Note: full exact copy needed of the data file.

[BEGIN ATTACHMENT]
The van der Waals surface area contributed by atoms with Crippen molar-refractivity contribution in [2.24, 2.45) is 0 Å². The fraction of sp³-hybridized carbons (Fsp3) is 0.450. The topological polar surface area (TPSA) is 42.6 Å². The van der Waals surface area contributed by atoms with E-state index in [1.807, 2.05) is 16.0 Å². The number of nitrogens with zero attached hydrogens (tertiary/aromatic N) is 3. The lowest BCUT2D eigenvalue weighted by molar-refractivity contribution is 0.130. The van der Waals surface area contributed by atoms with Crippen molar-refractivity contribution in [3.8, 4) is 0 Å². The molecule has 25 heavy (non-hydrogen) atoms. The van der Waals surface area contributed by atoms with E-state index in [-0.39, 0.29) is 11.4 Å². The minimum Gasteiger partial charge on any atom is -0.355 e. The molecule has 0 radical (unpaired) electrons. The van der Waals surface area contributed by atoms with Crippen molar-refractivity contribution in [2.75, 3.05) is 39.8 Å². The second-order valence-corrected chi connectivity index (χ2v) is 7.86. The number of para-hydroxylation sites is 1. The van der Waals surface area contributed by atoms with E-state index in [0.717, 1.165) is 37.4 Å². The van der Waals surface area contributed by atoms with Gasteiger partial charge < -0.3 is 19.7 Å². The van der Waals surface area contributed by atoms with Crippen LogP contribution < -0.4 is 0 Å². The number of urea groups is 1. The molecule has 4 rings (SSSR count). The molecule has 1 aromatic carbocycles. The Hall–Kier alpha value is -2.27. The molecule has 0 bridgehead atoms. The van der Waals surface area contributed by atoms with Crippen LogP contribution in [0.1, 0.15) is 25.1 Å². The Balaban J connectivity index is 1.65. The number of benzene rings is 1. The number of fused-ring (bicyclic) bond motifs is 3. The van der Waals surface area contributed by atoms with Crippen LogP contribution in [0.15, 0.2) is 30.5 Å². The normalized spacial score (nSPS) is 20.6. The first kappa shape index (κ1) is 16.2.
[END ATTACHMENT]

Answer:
The van der Waals surface area contributed by atoms with Crippen molar-refractivity contribution in [2.24, 2.45) is 0 Å². The fraction of sp³-hybridized carbons (Fsp3) is 0.450. The topological polar surface area (TPSA) is 42.6 Å². The van der Waals surface area contributed by atoms with E-state index in [1.807, 2.05) is 16.0 Å². The number of nitrogens with zero attached hydrogens (tertiary/aromatic N) is 3. The lowest BCUT2D eigenvalue weighted by molar-refractivity contribution is 0.130. The van der Waals surface area contributed by atoms with Crippen molar-refractivity contribution in [3.8, 4) is 0 Å². The molecule has 25 heavy (non-hydrogen) atoms. The van der Waals surface area contributed by atoms with E-state index in [-0.39, 0.29) is 11.4 Å². The minimum Gasteiger partial charge on any atom is -0.355 e. The molecule has 0 radical (unpaired) electrons. The van der Waals surface area contributed by atoms with Crippen molar-refractivity contribution in [2.75, 3.05) is 39.8 Å². The second-order valence-corrected chi connectivity index (χ2v) is 7.86. The number of para-hydroxylation sites is 1. The van der Waals surface area contributed by atoms with E-state index in [0.717, 1.165) is 37.4 Å². The van der Waals surface area contributed by atoms with Gasteiger partial charge < -0.3 is 19.7 Å². The van der Waals surface area contributed by atoms with Crippen LogP contribution < -0.4 is 0 Å². The number of urea groups is 1. The molecule has 4 rings (SSSR count). The molecule has 1 aromatic carbocycles. The Hall–Kier alpha value is -2.27. The molecule has 0 bridgehead atoms. The van der Waals surface area contributed by atoms with Crippen LogP contribution in [0.1, 0.15) is 25.1 Å². The Balaban J connectivity index is 1.65. The number of benzene rings is 1. The number of fused-ring (bicyclic) bond motifs is 3. The van der Waals surface area contributed by atoms with Crippen LogP contribution in [0.15, 0.2) is 30.5 Å². The normalized spacial score (nSPS) is 20.6. The first kappa shape index (κ1) is 16.2.